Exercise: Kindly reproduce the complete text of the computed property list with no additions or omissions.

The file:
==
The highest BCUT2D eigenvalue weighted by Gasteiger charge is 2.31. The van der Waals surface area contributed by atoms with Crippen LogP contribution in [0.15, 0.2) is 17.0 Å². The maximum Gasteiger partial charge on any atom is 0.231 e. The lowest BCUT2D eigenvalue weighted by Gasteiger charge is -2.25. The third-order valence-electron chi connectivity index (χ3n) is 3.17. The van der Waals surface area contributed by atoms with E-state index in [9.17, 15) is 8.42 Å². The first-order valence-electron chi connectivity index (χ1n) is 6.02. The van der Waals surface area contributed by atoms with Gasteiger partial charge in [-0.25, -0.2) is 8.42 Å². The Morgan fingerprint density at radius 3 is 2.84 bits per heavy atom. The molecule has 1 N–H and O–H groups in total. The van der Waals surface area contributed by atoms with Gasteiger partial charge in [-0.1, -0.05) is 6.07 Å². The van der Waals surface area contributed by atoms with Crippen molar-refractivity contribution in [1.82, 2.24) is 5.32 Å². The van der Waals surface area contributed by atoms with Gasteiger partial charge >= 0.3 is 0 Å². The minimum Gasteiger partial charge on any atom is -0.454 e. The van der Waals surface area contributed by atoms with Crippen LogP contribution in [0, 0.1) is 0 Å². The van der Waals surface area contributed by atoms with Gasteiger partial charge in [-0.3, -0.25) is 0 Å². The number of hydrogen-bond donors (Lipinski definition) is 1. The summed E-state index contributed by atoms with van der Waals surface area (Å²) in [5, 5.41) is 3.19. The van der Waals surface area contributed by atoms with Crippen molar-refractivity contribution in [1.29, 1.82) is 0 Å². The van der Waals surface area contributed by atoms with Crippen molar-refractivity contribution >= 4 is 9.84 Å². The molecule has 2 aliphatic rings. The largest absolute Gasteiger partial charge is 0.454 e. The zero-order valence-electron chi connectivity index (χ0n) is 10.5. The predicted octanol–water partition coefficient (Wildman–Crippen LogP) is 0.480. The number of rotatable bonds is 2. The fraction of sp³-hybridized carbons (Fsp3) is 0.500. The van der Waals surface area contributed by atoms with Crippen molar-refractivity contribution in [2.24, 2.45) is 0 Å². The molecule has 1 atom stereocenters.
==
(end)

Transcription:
The highest BCUT2D eigenvalue weighted by Gasteiger charge is 2.31. The van der Waals surface area contributed by atoms with Crippen LogP contribution in [0.15, 0.2) is 17.0 Å². The maximum Gasteiger partial charge on any atom is 0.231 e. The lowest BCUT2D eigenvalue weighted by Gasteiger charge is -2.25. The third-order valence-electron chi connectivity index (χ3n) is 3.17. The van der Waals surface area contributed by atoms with E-state index in [9.17, 15) is 8.42 Å². The first-order valence-electron chi connectivity index (χ1n) is 6.02. The van der Waals surface area contributed by atoms with Gasteiger partial charge in [-0.25, -0.2) is 8.42 Å². The Morgan fingerprint density at radius 3 is 2.84 bits per heavy atom. The molecule has 1 N–H and O–H groups in total. The van der Waals surface area contributed by atoms with Gasteiger partial charge in [-0.1, -0.05) is 6.07 Å². The van der Waals surface area contributed by atoms with Crippen molar-refractivity contribution in [1.82, 2.24) is 5.32 Å². The van der Waals surface area contributed by atoms with Gasteiger partial charge >= 0.3 is 0 Å². The minimum Gasteiger partial charge on any atom is -0.454 e. The van der Waals surface area contributed by atoms with Crippen LogP contribution in [0, 0.1) is 0 Å². The van der Waals surface area contributed by atoms with Gasteiger partial charge in [-0.3, -0.25) is 0 Å². The number of hydrogen-bond donors (Lipinski definition) is 1. The summed E-state index contributed by atoms with van der Waals surface area (Å²) in [5, 5.41) is 3.19. The van der Waals surface area contributed by atoms with Crippen molar-refractivity contribution in [1.29, 1.82) is 0 Å². The van der Waals surface area contributed by atoms with Crippen molar-refractivity contribution >= 4 is 9.84 Å². The molecule has 2 aliphatic rings. The largest absolute Gasteiger partial charge is 0.454 e. The zero-order valence-electron chi connectivity index (χ0n) is 10.5. The predicted octanol–water partition coefficient (Wildman–Crippen LogP) is 0.480. The number of rotatable bonds is 2. The fraction of sp³-hybridized carbons (Fsp3) is 0.500. The van der Waals surface area contributed by atoms with Crippen molar-refractivity contribution in [2.24, 2.45) is 0 Å². The molecule has 1 atom stereocenters.